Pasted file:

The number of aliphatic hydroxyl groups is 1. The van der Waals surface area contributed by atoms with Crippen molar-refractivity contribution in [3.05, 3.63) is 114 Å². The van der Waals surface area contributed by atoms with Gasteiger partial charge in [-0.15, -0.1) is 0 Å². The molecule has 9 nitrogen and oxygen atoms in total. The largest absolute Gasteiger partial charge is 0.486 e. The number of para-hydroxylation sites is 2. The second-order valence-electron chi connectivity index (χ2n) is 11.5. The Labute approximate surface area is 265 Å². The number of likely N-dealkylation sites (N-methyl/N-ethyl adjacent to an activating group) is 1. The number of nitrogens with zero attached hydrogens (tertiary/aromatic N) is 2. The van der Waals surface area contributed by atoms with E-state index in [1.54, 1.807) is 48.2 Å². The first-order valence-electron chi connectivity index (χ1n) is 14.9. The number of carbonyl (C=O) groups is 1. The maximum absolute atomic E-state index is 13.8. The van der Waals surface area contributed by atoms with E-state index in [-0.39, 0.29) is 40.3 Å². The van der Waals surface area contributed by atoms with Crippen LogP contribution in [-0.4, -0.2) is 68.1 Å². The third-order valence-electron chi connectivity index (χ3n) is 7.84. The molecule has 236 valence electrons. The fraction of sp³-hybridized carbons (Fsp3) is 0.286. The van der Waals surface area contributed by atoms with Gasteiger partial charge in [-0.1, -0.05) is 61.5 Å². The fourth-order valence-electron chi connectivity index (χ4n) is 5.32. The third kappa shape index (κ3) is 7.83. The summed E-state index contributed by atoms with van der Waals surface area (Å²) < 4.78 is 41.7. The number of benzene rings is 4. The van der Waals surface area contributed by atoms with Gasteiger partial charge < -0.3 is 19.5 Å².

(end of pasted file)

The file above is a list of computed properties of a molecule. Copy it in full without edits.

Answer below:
The number of aliphatic hydroxyl groups is 1. The van der Waals surface area contributed by atoms with Crippen molar-refractivity contribution in [3.05, 3.63) is 114 Å². The van der Waals surface area contributed by atoms with Gasteiger partial charge in [-0.15, -0.1) is 0 Å². The molecule has 9 nitrogen and oxygen atoms in total. The largest absolute Gasteiger partial charge is 0.486 e. The number of para-hydroxylation sites is 2. The second-order valence-electron chi connectivity index (χ2n) is 11.5. The Labute approximate surface area is 265 Å². The number of likely N-dealkylation sites (N-methyl/N-ethyl adjacent to an activating group) is 1. The number of nitrogens with zero attached hydrogens (tertiary/aromatic N) is 2. The van der Waals surface area contributed by atoms with E-state index in [1.54, 1.807) is 48.2 Å². The first-order valence-electron chi connectivity index (χ1n) is 14.9. The number of carbonyl (C=O) groups is 1. The maximum absolute atomic E-state index is 13.8. The van der Waals surface area contributed by atoms with E-state index in [-0.39, 0.29) is 40.3 Å². The van der Waals surface area contributed by atoms with Crippen LogP contribution in [-0.4, -0.2) is 68.1 Å². The third-order valence-electron chi connectivity index (χ3n) is 7.84. The molecule has 236 valence electrons. The fraction of sp³-hybridized carbons (Fsp3) is 0.286. The van der Waals surface area contributed by atoms with Gasteiger partial charge in [-0.1, -0.05) is 61.5 Å². The fourth-order valence-electron chi connectivity index (χ4n) is 5.32. The third kappa shape index (κ3) is 7.83. The summed E-state index contributed by atoms with van der Waals surface area (Å²) < 4.78 is 41.7. The number of benzene rings is 4. The van der Waals surface area contributed by atoms with Gasteiger partial charge < -0.3 is 19.5 Å².